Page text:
Mulatu Astatke

Aug 29, 2019

Mulatu Atatke is an Ethiopian musician and composer considered the father of Ethio-Jazz. Born in the western Ethiopian city of Jimma, Mulatu was musically trained in London, New York City, and Boston where he combined his jazz and Latin music interests with traditional Ethiopian practices.

Atatke is featured in our film Wax & Gold. What follows is an expanded version of what you’ll hear in the film, as told to director Britton Caillouette.

I was the first African student at Berklee College in Boston, which was in 1958. I remember we had this great professor, always telling us, “Be yourself.” We used to do a lot of analyzing chords in the class, like we’d analyze Duke Ellington, analyze Count Basie, other great musicians like Coltrane, some live studies. When this professor was telling me, telling us to be yourself, I always thought to myself, how did these people become themselves -- that was the question.

After I left Berklee I moved to New York, and with all that experience at Berklee, I created a group called the Ethiopian Quintet in New York. That was around 50 years, 55 years ago, something like that. With that group I started experimenting with the different Ethiopian notes.

And as you know, (Ethiopian music) operates on a five-note scale, So I tried to do, like, five against twelve, twelve being European music structures, chord structures. When you’re combining both, you really have to be careful that you don’t lose the color and the beauty.

I put these things together, and I start thinking about how the rhythm could be, so I used what they called Latin music, which, to me, is African. All those rhythms, you can go south of here and you’ll find them, the bongo, the cha-cha-cha. When I was doing this mixing, I never thought of it as Latin, I thought of it as Ethiopian, as African.

New York is a place I really loved and I had a chance to meet great musicians. I also had a chance to listen to different types of music from around the world. It was so great and as I said before -- I try always to be different. That was I had always in my mind. And I had a chance to meet Coltrane, who is really my hero, and somebody who was totally himself, at the peak of his powers, and had a totally new approach.

I had a chance to talk to him, and Alice Coltrane was Ethiopian as well. She came here and we did a recording on radio stations, and involved different Ethiopian musicians and things like that. I also met Armando Peraza, who played percussion for Mongo Santamaria, and I had the chance to meet Tito Puente. It was great to meet those people because their connection to African music is so interesting, and used to listen to them.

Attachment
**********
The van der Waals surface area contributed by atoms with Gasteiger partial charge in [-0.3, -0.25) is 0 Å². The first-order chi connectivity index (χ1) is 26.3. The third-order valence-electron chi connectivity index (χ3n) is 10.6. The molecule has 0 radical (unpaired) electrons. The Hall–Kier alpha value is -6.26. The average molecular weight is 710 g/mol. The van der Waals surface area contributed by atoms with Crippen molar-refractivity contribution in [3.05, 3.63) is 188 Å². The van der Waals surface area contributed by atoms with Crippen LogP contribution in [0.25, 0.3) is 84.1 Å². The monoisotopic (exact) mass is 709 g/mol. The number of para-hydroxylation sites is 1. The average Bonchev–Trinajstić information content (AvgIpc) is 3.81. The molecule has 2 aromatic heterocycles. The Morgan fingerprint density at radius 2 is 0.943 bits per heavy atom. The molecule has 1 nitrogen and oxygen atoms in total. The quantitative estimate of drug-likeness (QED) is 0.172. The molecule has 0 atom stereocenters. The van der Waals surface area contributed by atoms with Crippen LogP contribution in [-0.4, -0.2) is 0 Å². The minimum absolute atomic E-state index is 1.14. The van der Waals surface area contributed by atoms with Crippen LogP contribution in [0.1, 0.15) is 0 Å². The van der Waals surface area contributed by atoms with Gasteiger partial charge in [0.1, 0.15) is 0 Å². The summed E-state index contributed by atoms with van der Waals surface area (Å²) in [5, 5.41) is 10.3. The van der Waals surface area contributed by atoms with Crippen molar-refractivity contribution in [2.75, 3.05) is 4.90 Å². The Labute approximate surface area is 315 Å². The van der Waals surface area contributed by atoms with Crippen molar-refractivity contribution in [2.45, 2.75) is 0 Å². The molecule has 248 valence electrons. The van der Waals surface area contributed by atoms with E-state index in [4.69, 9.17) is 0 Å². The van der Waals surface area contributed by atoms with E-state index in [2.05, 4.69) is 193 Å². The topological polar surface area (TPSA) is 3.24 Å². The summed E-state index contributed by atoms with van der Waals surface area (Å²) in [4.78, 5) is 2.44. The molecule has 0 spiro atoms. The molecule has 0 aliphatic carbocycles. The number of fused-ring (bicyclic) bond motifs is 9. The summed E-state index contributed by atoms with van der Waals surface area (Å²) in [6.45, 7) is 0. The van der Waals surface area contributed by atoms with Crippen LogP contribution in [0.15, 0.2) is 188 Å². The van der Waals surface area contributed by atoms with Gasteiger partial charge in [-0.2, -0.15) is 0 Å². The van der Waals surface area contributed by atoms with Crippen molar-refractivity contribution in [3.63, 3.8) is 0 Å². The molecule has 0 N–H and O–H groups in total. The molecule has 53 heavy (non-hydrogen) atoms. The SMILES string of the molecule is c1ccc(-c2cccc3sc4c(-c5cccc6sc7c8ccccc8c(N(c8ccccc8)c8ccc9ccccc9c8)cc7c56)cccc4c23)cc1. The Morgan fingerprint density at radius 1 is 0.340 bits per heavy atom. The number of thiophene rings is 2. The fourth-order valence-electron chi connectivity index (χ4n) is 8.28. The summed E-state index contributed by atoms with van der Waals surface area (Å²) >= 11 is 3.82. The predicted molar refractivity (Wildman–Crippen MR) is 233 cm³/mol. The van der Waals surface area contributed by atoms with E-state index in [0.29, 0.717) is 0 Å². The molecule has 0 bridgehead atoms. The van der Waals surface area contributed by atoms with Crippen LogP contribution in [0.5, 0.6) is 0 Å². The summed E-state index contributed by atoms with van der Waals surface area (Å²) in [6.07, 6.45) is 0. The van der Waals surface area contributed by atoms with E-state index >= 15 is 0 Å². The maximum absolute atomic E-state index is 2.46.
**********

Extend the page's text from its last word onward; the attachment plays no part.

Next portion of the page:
And as I said, the roots are here. All of those rhythms we’re talking about are found in Africa. In fact, I remember once, I was in Havana with a group called People To People, which was about 60 people, from a range of musical cultures. And I remember asking them to take me somewhere north of Cuba where there are Africans who first settled.


The African contribution to the world, culturally, is so interesting and so big. I think most of our scientists, I call ‘em the scientists of sounds, are very much neglected in the world. They are not getting the respect they should get. I do a lot of research work about their contribution, especially about the great tribes in the south of Ethiopia, called the Darashis.

Now these tribes do not use Ethiopian notes. They play Persian notes. They play five notes, they play like our great genius, Charlie Parker, and also Debussy. They use a lot of diminished scales, which is especially like Charlie Parker. I remember when I was studying at Berklee, learning how he created modern jazz through these two different notes, which is like whole-half and half-whole.

Charlie Parker and his peers are so great. I have so much respect for these people. But when I came back to Africa, I tell you, these tribes were playing the whole-half diminished scales. I was remembering that I did a lot of fusion work with these tribes because I find them so interesting, because these people are born already knowing the five notes and four notes (that made Parker famous). How the hell it is they’re able to create these scales, diminished scales?